In her new book, “Off The Charts,’’ Ann Hulbert shares the intriguing but cautionary tales of 15 exceptionally gifted children. The cast includes many types: virtuoso musicians, math whizzes, chess champion Bobby Fischer, movie star Shirley Temple, celebrated child writers of the 1920s, computer programmers of the ’60s and ’70s, autistic savants, and offspring of “Tiger” parents. The subtitle, “The Hidden Lives and Lessons of American Child Prodigies,” points to Hulbert’s dual objective. On the one hand, she wants to penetrate the glossy surface of feel-good stories about geniuses and stars and delve into the real, often troubled, lives of these gifted children. On the other, she wants to extract lessons about pedagogy and parenting, our culture and our country, from these kids’ diverse yet similar experiences. Although this is a book of high intelligence and integrity, Hulbert is more successful with the second aim than the first, and the integration of the two strands isn’t as seamless or compelling as it could have been.
Hulbert has a longstanding interest in child-rearing — her previous book was 2003’s “Raising America: Experts, Parents, and a Century of Advice About Children’’ — and here she homes in on genius as a way of tackling our current overachiever culture. Throughout “Off The Charts,’’ she explores the structures of achievement: questions of nature vs nurture (the title of the book’s first section), diligence vs. talent (“perspiration vs. inspiration”), the benefits and drawbacks of hands-off vs. helicopter parenting, progressive vs. traditional educational systems. She helpfully underscores the role of serendipity in thrusting some gifted children into the limelight while consigning others to obscurity. Her characters include not only the children but also the parents, psychologists, and teachers who pushed and protected, hectored and nurtured them.
According to Hulbert, child prodigies are both awe-inspiring anomalies and inspirational figures; they owe “their allure not simply to exceptional talents” but to their status as “harbingers of a future.” A newspaper headline to an interview with Shirley Temple’s mother blared: “Your Child, Too, May Be A Star,” stoking fantasies that any adorable child with grit and gumption could enjoy the same meteoric rise and astronomic fame as “ordinary, middle-class Shirley.” The “Wonder Boys of Harvard” — Norbert Wiener, who attended Harvard as a graduate student at 14 and later founded cybernetics, and William James Sidis, who enrolled at age 11 — were held up as models to emulate. A kind of World’s Fair gleam of straight-from-the-lab-of-the-future optimism highlighted their public presentation.
“Off the Charts’’ contains both biographical sketches of these figures and Hulbert’s analysis of their meanings, but it separates the two rather abruptly. Biography fills the main chapters, interpretation the book’s prologue and epilogue. The effect is disjointed: a series of detailed historical studies, interesting in themselves, that don’t build the progressive argument Hulbert evidently seeks to import at the beginning and end.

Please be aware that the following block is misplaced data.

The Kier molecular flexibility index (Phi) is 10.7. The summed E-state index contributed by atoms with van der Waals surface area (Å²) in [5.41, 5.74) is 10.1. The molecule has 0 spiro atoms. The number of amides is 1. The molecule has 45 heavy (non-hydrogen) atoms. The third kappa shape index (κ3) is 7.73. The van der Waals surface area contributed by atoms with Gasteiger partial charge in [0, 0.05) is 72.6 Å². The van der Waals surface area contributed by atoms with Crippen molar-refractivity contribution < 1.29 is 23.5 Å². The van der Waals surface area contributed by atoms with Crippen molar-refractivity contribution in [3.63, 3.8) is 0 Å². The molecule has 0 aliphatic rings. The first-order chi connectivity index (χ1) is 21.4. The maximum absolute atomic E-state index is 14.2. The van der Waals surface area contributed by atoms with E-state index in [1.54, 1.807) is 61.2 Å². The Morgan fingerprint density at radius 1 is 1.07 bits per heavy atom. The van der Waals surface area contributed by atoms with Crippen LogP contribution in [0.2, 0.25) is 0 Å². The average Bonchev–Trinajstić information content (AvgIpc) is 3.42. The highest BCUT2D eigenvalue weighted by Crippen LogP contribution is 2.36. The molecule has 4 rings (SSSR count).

And the lives are handled with varying degrees of narrative skill. At times, “Off The Charts’’ reads like a summary of books already written by or about the gifted, especially in the chapter on programmers (Steve Jobs, Bill Gates, and Jonathan Edwards) and the one on autistic savants. Hulbert is at her best when the subject engages her imagination: as in recounting the fascinating sagas of two young girl writers, the poet Nathalia Crane and the novelist Barbara Follett. Championed by the likes of J.M. Barrie and Amy Lowell, these kids’ weird combination of stylistic maturity and personal innocence made for an intoxicating if sometimes dubious appeal. Were these girls really writing? And what would youthful success mean for their adult lives?
There’s a curiously staid, even flat quality to the book, due in part to much of the material’s being familiar and in part to the almost academic tone of Hulbert’s prose. She resolves to tell the stories “as unsentimentally, and unsensationally, as possible,” but that restraint comes at the cost of emotional vividness and poignancy.
But if the prose is aloof, it’s nonetheless clear that an ethical passion animates Hulbert’s work. She emphasizes the strains and difficulties that accompany prodigious gifts; most of these children are socially awkward, lonely, “shadowed by anxiety.” A Juilliard teacher’s remark — “Genius is an abnormality, and can signal other abnormalities” — resonates throughout. Many of the children profiled have OCD, ADD, or are on the autism spectrum. Hulbert is careful to underscore the costs of relentless achievement: exhaustion, burnout, a disconcerting gap between public persona and private reality, a lack of autonomy. It is the “goal-driven hurry” of high-achieving children that worries Hulbert most, and she convincingly catalogues the costs and losses that gather in its wake.
OFF THE CHARTS:
The Hidden Lives and Lessons of American Child Prodigies
By Ann Hulbert
Knopf, 400 pp., $27.95
Priscilla Gilman is a former professor of English literature at Yale University and Vassar College and the author of “The Anti-Romantic Child: A Memoir of Unexpected Joy.’’